The interest you currently pay on your mortgage is not tax deductible in Canada the way it is in the United States. Canadian tax law, however, does allow an interest deduction for borrowed money that is then directed to an investment with the purpose of generating taxable income. If you currently own your own home and have funds in non-registered investments generating taxable income, you can take advantage of this feature in the Canadian tax law.
Check whether your existing mortgage can be paid off without penalties. This is usually allowed on open mortgages.
Verify your outstanding mortgage balance with your lender.
Identify a source of funds in your investments that is readily available. The investment should be non-registered and free of withdrawal penalties.
Withdraw an amount of funds equal to your mortgage balance. Deposit the funds to your bank account.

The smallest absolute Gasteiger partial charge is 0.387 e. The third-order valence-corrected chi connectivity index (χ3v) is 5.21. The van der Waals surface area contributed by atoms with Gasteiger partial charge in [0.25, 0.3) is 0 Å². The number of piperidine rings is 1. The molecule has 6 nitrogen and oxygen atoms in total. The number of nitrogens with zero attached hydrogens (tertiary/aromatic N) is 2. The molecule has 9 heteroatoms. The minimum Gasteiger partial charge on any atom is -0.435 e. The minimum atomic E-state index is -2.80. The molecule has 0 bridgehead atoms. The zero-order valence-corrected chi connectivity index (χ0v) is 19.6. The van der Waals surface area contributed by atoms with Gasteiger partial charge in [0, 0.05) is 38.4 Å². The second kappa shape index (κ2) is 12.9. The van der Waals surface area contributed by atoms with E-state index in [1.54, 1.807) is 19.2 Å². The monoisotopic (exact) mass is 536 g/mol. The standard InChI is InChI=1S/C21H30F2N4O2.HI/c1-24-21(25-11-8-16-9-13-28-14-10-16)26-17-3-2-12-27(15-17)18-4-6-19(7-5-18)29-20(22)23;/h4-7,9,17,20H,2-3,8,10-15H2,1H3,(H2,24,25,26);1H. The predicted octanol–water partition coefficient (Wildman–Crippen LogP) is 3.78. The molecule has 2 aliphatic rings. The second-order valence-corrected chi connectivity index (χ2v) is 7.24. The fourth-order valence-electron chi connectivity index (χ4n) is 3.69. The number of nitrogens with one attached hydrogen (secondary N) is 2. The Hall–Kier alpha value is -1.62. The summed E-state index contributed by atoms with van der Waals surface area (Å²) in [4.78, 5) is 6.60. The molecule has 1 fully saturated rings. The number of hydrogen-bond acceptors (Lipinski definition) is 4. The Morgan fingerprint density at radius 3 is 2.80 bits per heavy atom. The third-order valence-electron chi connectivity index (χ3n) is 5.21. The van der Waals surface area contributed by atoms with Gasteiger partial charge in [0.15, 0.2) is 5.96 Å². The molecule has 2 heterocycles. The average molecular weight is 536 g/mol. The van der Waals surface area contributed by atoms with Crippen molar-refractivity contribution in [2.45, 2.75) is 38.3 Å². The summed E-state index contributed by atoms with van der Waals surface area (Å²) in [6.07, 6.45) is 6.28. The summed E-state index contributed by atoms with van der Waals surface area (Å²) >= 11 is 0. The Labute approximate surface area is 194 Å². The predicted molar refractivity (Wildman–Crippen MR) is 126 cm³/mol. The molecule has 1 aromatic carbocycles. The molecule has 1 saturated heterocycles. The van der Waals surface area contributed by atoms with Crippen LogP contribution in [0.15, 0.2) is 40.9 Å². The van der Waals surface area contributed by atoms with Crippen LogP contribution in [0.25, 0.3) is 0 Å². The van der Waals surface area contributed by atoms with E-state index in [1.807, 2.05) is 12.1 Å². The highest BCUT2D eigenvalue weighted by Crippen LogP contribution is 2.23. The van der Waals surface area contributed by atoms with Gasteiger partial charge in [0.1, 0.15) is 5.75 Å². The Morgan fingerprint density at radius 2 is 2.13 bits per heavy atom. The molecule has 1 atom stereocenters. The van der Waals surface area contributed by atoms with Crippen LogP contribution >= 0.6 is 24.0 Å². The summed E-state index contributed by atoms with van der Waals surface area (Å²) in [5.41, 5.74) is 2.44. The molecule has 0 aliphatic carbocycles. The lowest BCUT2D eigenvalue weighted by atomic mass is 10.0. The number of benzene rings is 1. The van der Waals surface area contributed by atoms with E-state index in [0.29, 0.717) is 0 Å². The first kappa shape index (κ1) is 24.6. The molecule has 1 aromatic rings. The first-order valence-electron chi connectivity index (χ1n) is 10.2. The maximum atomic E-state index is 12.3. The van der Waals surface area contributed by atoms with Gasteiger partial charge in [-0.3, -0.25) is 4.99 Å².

Pay off your existing mortgage balance.
Apply for a loan at an institution of your choice a day or two after paying off your mortgage. Give as a reason for the loan that you wish to use the funds to invest. Use your home as collateral for the loan.
Deposit the funds into non-registered investments. Do not invest in a Registered Retirement Savings Plan (RRSP) or Tax Free Savings Account (TFSA). You must direct the funds to an investment that is deemed to generate taxable income, such as mutual funds. The purchase of a rental property, or investment in a business, also qualifies as long as they will produce taxable income.
Keep track of your interest payments and deduct them from your taxes up to and including the amount of taxable income the related investment generates. Use line 221 and also complete Schedule 4 on your Federal T1 form.
Read the Canada Revenue Agency regulations regarding the deductibility of interest. Learn which investments qualify and which ones don't.
Talk to a qualified tax specialist before undertaking this venture. It is worth it as you will be moving a lot of assets around.
Although this procedure is entirely legal and supported by precedent, you should prepare yourself for the Canada Revenue Agency to question your deductions. The best defense against an audit or a rejection of your claim is to keep detailed records of all transactions and keep to the guidelines with regard to which investments allow you to deduct the loan interest.
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